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Will Kamala Harris inspire more AAPIs to enter politics?

Photo courtesy of Aasim Yahya

By Melissa Young, AsAmNews Intern

Aasim Yahya was relatively apolitical prior to 2016. He knew he wanted to make a difference, but wasn’t sure exactly how. Then President Donald Trump enacted the January 2017 executive order banning U.S. entry for nationals of seven Muslim-majority countries.

For Yahya, who is Muslim, that was the first time that “politics became personal.”

“From that day on, I decided that I wanted to be involved in public service and politics,” Yahya told AsAmNews in an interview. “I wanted to help people get into positions of power or try to make positions of power more accessible for individuals that champion equity and champion communities of color rather than trying to tear them down.”

Now as Kamala Harris takes her place as vice president of the United States on Wednesday, Yahya believes she will inspire an influx of South Asians to enter U.S. politics. And for himself and others already in politics and public service, they will be motivated to stay because she reinforces their ability to exist in those spaces.   

“For me, seeing somebody who is South Asian, seeing somebody who has a similar lived experience — that is salient. That is important,” he said. “That type of symbolism makes it so that I can feel more comfortable in political spaces. I know that the second-most powerful person in the country, the person a heartbeat away from the presidency, has experiences just like me. That is incredibly powerful.”

Yahya’s journey into politics has already begun.  

Three years ago, when he was 18, Yahya ran for California State Assembly to represent District 14 in the San Francisco Bay Area. His platform highlighted a range of progressive issues, especially education. He aimed to show that California is a hub for progressive and innovative policies, which he believed should be championed. While he did not win in the 2018 general election, he received 28.4 percent of the votes. 

Yahya had worried being South Asian and Muslim might impede his work in public service, citing negative societal perceptions of both groups. But Harris’ then-position as a U.S. senator helped reinforce his decision to run for state assembly. While Harris as a Black woman of color has a very different experience from him, their overlap in South Asian identity played a role in helping him envision a future for himself in public service, and seeing a South Asian in a position of power was encouraging when he was preparing to launch his campaign.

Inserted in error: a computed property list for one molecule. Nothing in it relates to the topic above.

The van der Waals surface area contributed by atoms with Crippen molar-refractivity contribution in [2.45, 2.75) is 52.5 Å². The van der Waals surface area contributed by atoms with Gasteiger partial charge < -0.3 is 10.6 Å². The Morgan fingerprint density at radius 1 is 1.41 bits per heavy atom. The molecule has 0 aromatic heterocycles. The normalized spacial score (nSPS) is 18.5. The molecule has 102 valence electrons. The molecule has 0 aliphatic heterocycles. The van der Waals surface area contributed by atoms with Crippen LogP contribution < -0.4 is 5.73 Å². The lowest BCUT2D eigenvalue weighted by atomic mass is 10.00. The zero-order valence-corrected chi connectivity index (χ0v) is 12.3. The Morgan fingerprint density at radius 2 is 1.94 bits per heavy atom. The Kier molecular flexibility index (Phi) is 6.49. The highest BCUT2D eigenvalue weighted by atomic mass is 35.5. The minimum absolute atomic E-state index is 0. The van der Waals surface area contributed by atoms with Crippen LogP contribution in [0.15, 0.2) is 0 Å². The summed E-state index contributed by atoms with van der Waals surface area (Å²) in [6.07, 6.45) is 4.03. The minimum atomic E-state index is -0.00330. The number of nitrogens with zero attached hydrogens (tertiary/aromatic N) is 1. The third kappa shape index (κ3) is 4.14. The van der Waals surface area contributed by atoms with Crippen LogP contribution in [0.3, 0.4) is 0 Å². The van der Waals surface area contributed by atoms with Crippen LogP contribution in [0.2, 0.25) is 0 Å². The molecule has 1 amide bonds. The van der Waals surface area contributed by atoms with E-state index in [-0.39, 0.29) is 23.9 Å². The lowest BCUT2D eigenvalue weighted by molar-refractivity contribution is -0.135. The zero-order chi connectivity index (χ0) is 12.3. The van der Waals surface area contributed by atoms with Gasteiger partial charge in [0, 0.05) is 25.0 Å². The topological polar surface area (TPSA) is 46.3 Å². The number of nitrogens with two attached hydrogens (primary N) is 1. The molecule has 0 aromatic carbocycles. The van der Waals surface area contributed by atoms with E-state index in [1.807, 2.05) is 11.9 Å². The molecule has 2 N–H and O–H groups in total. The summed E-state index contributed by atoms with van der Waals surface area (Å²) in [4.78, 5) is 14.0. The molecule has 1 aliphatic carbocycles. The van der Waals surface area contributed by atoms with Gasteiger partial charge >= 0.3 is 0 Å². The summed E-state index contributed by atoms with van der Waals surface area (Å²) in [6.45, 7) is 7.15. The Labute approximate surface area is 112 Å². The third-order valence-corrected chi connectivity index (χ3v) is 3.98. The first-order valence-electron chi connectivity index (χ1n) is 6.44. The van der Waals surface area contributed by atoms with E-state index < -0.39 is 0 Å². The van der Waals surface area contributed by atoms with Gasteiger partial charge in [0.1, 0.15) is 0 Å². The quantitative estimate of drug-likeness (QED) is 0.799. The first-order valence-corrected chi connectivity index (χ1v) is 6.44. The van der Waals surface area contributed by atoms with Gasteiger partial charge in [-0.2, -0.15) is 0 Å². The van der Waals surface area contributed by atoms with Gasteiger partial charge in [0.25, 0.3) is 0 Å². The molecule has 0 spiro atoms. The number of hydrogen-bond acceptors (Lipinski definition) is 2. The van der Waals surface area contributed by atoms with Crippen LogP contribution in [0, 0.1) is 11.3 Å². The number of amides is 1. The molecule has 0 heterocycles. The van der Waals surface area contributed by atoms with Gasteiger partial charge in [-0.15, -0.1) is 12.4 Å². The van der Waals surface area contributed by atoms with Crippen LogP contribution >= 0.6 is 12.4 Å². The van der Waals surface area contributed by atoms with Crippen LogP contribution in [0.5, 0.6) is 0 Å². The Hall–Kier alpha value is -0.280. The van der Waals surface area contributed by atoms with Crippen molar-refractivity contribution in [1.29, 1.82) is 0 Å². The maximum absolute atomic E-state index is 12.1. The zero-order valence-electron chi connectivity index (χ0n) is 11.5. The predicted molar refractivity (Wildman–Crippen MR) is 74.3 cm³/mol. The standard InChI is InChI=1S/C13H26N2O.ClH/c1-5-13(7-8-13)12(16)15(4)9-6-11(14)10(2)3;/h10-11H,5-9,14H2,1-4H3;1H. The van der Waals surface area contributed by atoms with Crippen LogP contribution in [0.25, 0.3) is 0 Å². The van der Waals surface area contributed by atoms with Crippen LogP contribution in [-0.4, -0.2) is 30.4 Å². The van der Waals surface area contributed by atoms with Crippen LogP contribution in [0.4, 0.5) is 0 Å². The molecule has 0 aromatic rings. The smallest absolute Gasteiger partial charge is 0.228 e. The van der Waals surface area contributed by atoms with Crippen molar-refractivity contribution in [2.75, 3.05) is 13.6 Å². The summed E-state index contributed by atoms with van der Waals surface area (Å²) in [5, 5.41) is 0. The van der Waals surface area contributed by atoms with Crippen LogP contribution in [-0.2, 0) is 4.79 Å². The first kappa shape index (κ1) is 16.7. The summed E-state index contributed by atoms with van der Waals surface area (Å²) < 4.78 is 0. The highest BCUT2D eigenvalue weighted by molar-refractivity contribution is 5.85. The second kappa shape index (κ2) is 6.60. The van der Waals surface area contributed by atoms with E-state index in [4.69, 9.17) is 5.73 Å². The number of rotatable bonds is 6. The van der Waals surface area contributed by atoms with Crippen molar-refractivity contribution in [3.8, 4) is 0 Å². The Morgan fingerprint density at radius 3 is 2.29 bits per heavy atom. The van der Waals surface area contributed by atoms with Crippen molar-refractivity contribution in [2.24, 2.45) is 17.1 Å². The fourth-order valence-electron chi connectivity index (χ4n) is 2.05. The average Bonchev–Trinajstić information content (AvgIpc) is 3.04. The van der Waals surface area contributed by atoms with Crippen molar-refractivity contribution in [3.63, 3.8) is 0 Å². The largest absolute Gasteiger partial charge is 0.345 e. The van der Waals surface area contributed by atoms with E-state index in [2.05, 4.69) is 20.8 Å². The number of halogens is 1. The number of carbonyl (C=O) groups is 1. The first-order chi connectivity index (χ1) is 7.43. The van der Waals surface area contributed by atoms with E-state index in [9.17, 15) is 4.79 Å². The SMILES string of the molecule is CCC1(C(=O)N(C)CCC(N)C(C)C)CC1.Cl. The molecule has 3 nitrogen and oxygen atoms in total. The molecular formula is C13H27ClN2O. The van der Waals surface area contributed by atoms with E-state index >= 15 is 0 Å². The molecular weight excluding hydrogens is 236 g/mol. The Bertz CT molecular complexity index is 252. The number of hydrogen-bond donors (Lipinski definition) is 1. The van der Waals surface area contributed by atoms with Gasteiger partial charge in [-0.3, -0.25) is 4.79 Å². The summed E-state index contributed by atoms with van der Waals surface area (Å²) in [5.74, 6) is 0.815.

“It played that reinforcing role in terms of ‘Hey, she’s in politics and she’s thriving in public service. I can do it too,'” he said. 

While Yahya’s campaign did not result in his election, he realized later that running for state assembly made him more comfortable in his South Asian and Muslim identities. This has bolstered his commitment to public service. 

“As I became proud of being a South Asian, as I became proud of being Muslim and I became more steadfast in my culture and in my faith, it actually brought me back to public service. It actually emboldened me, it actually became a part of my identity that I was very comfortable with sharing,” Yahya said.  

Yahya is currently a third-year student at UC Berkeley, where he serves as the student association senator representing Middle Eastern, Muslim, Sikh, and South Asian (MEMSSA) student communities in addition to other communities. 

One important issue he’s been working on is the fight for on-campus spaces for MEMSSA students. His office also works on programming for students, including civic engagement, building cultural competency and combating anti-Blackness. 

Currently, Yahya is figuring out how he wants to make a difference after graduation. He interned for Harris’ senate office last summer, and his positive experience there has him leaning toward trying to change the system from within. 

If so, he’ll join a growing wave of South Asians and Muslims who have been entering U.S. politics on all levels, from Congress to state and local government.

“Everybody has a moment where they realize, ‘Someone who’s in a position of power is doing something that adversely impacts me,'” he said. “I think that is such a watershed and critical moment in so many people’s lives, especially those that enter public service.” 

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